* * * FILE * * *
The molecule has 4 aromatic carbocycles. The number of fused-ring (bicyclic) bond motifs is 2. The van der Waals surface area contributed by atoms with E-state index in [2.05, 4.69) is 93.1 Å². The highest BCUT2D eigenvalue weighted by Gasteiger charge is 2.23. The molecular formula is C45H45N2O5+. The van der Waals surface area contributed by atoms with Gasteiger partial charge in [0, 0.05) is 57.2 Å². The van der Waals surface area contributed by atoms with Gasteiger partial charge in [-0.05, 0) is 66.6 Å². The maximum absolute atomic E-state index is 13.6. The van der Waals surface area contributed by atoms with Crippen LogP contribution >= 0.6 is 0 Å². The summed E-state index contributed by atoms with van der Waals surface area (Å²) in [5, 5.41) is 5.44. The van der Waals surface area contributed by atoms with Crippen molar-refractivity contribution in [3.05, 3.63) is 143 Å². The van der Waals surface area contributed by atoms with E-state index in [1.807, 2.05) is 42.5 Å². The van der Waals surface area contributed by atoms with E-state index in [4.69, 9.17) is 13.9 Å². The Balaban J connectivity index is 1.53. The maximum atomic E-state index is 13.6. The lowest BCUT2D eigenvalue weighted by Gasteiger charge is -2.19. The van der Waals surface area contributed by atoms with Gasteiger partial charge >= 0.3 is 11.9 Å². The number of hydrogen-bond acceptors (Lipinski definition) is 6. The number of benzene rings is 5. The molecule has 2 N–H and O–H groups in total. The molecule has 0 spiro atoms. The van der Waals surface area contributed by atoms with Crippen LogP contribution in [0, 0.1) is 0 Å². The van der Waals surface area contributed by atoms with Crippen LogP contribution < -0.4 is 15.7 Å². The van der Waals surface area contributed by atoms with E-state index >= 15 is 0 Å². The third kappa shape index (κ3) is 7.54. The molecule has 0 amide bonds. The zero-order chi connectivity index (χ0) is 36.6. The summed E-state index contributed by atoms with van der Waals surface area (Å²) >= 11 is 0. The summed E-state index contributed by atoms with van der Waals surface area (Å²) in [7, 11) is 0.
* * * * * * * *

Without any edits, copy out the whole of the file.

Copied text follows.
The molecule has 4 aromatic carbocycles. The number of fused-ring (bicyclic) bond motifs is 2. The van der Waals surface area contributed by atoms with E-state index in [2.05, 4.69) is 93.1 Å². The highest BCUT2D eigenvalue weighted by Gasteiger charge is 2.23. The molecular formula is C45H45N2O5+. The van der Waals surface area contributed by atoms with Gasteiger partial charge in [0, 0.05) is 57.2 Å². The van der Waals surface area contributed by atoms with Gasteiger partial charge in [-0.05, 0) is 66.6 Å². The maximum absolute atomic E-state index is 13.6. The van der Waals surface area contributed by atoms with Crippen LogP contribution >= 0.6 is 0 Å². The summed E-state index contributed by atoms with van der Waals surface area (Å²) in [5, 5.41) is 5.44. The van der Waals surface area contributed by atoms with Crippen molar-refractivity contribution in [3.05, 3.63) is 143 Å². The van der Waals surface area contributed by atoms with E-state index in [1.807, 2.05) is 42.5 Å². The van der Waals surface area contributed by atoms with E-state index in [4.69, 9.17) is 13.9 Å². The Balaban J connectivity index is 1.53. The maximum atomic E-state index is 13.6. The lowest BCUT2D eigenvalue weighted by Gasteiger charge is -2.19. The van der Waals surface area contributed by atoms with Gasteiger partial charge >= 0.3 is 11.9 Å². The number of hydrogen-bond acceptors (Lipinski definition) is 6. The number of benzene rings is 5. The molecule has 2 N–H and O–H groups in total. The molecule has 0 spiro atoms. The van der Waals surface area contributed by atoms with Crippen LogP contribution in [0, 0.1) is 0 Å². The van der Waals surface area contributed by atoms with Crippen LogP contribution < -0.4 is 15.7 Å². The van der Waals surface area contributed by atoms with E-state index >= 15 is 0 Å². The third kappa shape index (κ3) is 7.54. The molecule has 0 amide bonds. The zero-order chi connectivity index (χ0) is 36.6. The summed E-state index contributed by atoms with van der Waals surface area (Å²) >= 11 is 0. The summed E-state index contributed by atoms with van der Waals surface area (Å²) in [7, 11) is 0.